OpenJurist

101 F3d 716 Steffens v. Brown

101 F.3d 716

William L. STEFFENS, Claimant-Appellant,
v.
Jesse BROWN, Secretary of Veterans Affairs, Respondent-Appellee.

No. 95-7071.

United States Court of Appeals, Federal Circuit.

Decided Nov. 18, 1996.

NOTICE: Federal Circuit Local Rule 47.6(b) states that opinions and orders which are designated as not citable as precedent shall not be employed or cited as precedent. This does not preclude assertion of issues of claim preclusion, issue preclusion, judicial estoppel, law of the case or the like based on a decision of the Court rendered in a nonprecedential opinion or order.

Before RICH, PLAGER, and CLEVENGER, Circuit Judges

PER CURIAM.

1

William L. Steffens appeals from the August 16, 1995, denial by the United States Court of Veterans Appeals (CVA) of his petition for extraordinary relief. The CVA, in applying the law of the All Writs Act to the facts of Steffens' case and in light of Erspamer v. Derwinski, 1 Vet.App. 3 (1990), determined that Steffens is not entitled, on these facts, to the extraordinary relief he seeks. This Court's jurisdiction is limited and we may not review challenges to factual findings or challenges to law or regulation as applied to facts of a particular case. Machado v. Derwinski, 928 F.2d 389, 391 (Fed.Cir.1991). On this issue we have no jurisdiction because we would be applying law to facts. 38 USC § 7292 (1994), Livingston v. Derwinski, 959 F.2d 224, 225 (Fed.Cir.1992).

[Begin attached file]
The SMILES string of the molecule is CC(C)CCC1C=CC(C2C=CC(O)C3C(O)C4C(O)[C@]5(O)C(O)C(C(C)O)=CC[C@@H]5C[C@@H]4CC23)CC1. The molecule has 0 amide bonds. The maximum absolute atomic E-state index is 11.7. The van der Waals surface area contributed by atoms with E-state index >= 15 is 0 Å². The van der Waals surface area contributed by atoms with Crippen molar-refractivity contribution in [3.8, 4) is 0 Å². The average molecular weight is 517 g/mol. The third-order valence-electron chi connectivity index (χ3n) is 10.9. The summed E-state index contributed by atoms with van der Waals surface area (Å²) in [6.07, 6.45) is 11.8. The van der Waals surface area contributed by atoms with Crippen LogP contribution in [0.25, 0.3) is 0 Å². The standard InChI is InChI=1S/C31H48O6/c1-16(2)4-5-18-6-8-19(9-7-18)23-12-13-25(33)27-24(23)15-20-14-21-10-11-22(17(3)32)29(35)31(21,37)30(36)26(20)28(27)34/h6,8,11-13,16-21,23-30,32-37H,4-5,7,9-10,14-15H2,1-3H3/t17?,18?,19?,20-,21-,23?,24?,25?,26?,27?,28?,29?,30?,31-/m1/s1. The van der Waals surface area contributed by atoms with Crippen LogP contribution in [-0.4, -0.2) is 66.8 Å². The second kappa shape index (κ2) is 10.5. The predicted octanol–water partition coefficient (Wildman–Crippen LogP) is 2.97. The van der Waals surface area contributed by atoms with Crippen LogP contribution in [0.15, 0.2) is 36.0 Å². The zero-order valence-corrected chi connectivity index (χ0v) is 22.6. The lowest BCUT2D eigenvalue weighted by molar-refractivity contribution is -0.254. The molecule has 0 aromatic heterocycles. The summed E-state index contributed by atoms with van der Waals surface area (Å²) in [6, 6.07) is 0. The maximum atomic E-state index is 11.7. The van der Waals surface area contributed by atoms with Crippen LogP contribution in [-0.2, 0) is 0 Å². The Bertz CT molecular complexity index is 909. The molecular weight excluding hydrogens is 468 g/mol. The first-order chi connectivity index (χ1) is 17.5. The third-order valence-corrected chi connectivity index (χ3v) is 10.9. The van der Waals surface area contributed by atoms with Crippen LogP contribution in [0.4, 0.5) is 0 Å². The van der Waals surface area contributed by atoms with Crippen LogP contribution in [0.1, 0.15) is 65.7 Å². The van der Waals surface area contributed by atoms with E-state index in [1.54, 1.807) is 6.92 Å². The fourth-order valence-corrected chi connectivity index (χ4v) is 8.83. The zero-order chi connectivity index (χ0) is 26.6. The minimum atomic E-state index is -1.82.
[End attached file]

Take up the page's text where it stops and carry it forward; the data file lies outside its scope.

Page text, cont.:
2

In addition, Steffens argues that the delay he has incurred in having his claim adjudicated at the BVA is so great that, as a matter of law, the BVA should be "abolished" and that appeals of veterans' benefits determinations should be made in federal district courts. We reject that argument. First, the CVA has determined, in a decision we cannot upset, that the delay, while extensive, is not so great as to warrant extraordinary relief. Even if we could second guess the CVA on the reasonableness of the delay, we would be compelled to reject Steffens's legal argument, because he would eliminate the elaborate system established by Congress to review veterans' claims. Such a radical change must be directed by Congress, not by this court. The appeal is therefore dismissed.